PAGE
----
Aruna Miller

On March 22, 2023, two cars traveling at excessive speeds on the I-695 inner loop in Baltimore, Md., struck each other, with the impact sending one vehicle through an opening of a concrete work zone barrier on the center median shoulder. Six workers hit by the out-of-control car were pronounced dead at the scene. Both drivers were charged with multiple counts of manslaughter, and a federal investigation into the incident is ongoing. One of the drivers pleaded guilty Jan. 3 to six counts in a state court; the other faces 28 charges in a trial set to start April 1.

Losing so many lives in a single incident lent new urgency in Maryland, and in other states, to addressing the many risks that highway construction workers face daily. Within weeks, Gov. Wes Moore (D) formed a 27-member work group, including highway engineers, law enforcement officials, labor and industry leaders and state highway agency staff, tasked with examining ways to improve work zone safety for workers and motorists.

Lt. Gov. Aruna Miller (D), a degreed civil engineer, was the obvious choice to chair the team. In a career that includes 25 years with the Montgomery County, Md., Dept. of Transportation, she has seen firsthand how standard safety practices go only so far to protect workers from reckless and distracted drivers. “It’s not a matter of if, but when,” she says, adding that while the horrific crash drew national headlines, Maryland recorded a total of 1,100 work zone incidents and seven fatalities in 2023. Adds Miller: “That’s why all stakeholders felt the urgency to address this immediately.”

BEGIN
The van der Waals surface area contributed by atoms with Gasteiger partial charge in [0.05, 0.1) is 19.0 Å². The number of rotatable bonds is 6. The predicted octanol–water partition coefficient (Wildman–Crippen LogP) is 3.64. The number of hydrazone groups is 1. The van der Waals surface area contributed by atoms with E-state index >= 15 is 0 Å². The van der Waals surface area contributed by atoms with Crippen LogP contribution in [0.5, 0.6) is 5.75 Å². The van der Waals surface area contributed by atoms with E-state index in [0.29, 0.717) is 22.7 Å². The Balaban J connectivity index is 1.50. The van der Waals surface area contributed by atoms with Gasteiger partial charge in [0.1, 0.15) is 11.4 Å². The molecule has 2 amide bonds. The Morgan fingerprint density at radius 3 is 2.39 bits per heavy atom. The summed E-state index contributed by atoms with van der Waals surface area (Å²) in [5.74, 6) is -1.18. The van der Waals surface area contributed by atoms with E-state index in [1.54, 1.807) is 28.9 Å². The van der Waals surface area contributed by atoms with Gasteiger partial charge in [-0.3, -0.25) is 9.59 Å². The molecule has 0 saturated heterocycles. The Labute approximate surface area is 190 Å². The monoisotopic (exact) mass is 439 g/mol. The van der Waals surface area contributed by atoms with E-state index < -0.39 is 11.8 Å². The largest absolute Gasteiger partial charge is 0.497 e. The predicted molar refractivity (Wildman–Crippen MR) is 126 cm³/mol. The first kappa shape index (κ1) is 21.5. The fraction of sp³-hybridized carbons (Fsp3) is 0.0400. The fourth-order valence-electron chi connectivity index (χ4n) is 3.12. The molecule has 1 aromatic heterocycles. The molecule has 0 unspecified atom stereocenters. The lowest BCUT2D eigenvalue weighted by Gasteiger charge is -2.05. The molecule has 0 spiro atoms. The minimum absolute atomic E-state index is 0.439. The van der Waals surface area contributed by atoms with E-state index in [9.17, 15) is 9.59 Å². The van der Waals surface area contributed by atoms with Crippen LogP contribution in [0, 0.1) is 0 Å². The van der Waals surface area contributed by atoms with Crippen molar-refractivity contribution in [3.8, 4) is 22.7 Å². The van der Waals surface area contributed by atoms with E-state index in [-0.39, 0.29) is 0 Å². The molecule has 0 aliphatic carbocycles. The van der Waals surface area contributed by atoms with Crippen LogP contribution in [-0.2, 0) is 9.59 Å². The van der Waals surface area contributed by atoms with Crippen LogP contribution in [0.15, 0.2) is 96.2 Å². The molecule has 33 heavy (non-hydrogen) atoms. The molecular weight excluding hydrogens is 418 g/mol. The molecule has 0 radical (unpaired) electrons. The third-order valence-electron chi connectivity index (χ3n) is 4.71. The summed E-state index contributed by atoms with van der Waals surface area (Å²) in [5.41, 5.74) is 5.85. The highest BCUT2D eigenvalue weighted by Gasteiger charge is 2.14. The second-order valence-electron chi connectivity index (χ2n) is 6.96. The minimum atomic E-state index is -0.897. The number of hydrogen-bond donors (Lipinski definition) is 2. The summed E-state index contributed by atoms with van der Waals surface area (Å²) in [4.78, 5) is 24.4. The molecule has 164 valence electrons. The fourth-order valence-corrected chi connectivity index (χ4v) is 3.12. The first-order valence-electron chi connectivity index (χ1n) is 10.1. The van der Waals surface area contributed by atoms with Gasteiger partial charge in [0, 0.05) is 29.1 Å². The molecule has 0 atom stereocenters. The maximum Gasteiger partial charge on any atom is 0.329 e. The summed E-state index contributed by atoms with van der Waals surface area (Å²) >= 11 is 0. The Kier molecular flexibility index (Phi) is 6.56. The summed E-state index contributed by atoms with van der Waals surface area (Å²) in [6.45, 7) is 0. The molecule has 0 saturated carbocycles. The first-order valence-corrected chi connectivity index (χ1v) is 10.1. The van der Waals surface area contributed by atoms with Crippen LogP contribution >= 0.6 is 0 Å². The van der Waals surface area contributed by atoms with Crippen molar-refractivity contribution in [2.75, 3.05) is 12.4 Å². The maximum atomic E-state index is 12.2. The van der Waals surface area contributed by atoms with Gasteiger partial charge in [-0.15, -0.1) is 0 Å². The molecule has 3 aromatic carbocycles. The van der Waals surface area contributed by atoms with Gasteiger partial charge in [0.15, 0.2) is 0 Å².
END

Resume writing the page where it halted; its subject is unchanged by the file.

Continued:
The team drew on input from technical experts and the public to craft 15 regulatory and operational recommendations in education, engineering and enforcement that Moore formally accepted in December.

crashed car

Following high speed crash by car into highway work zone, killing six, Maryland Lt. Gov. Aruna Miller (D) led a team that announced new safety recommendations for sites in the state.
Photo courtesy of Maryland Governor’s Office

Very important to Miller was inclusion on the panel of Concrete General Inc., employer of five victims—Rolando Ruiz, Carlos Orlando Villatoro Escobar, Jose Armando Escobar, Mahlon Simmons III and Mahlon Simmons II—and of KCI Technologies Inc., employer of Sybil Lee Dimaggio. “We believe those who are closest to the challenge are closest to the solution,” Miller says. “They’re the ones who are going to tell us what they need and what we can do to improve things.”

Some measures, such as expanded use of automated speed camera enforcement and resolved disparities in work zone speeding penalties, require state legislative action that Miller is confident she will get. Others, particularly those aimed at motorist culture change, are in process. They include investing $500,000 in work zone safety awareness training for both new and experienced drivers. “We also want to continually explore ways to make work zones safer,” she says, citing potential measures such as additional reflective gear, shared best practices among construction workers and new equipment to prevent work zone intrusions.

Moore says the state is fortunate to have Miller leading safety improvements for motorists and construction crews. As with any challenge, the key to making work zones safer is collaboration, she notes. “Every individual regardless of background offers great insights into solutions,” Miller says, adding that the best solutions will come “when you bring as many people as you can to the table.”

All ENR 2023 Top 25 Newsmakers will be honored at the Award of Excellence Gala on April 11 in New York City.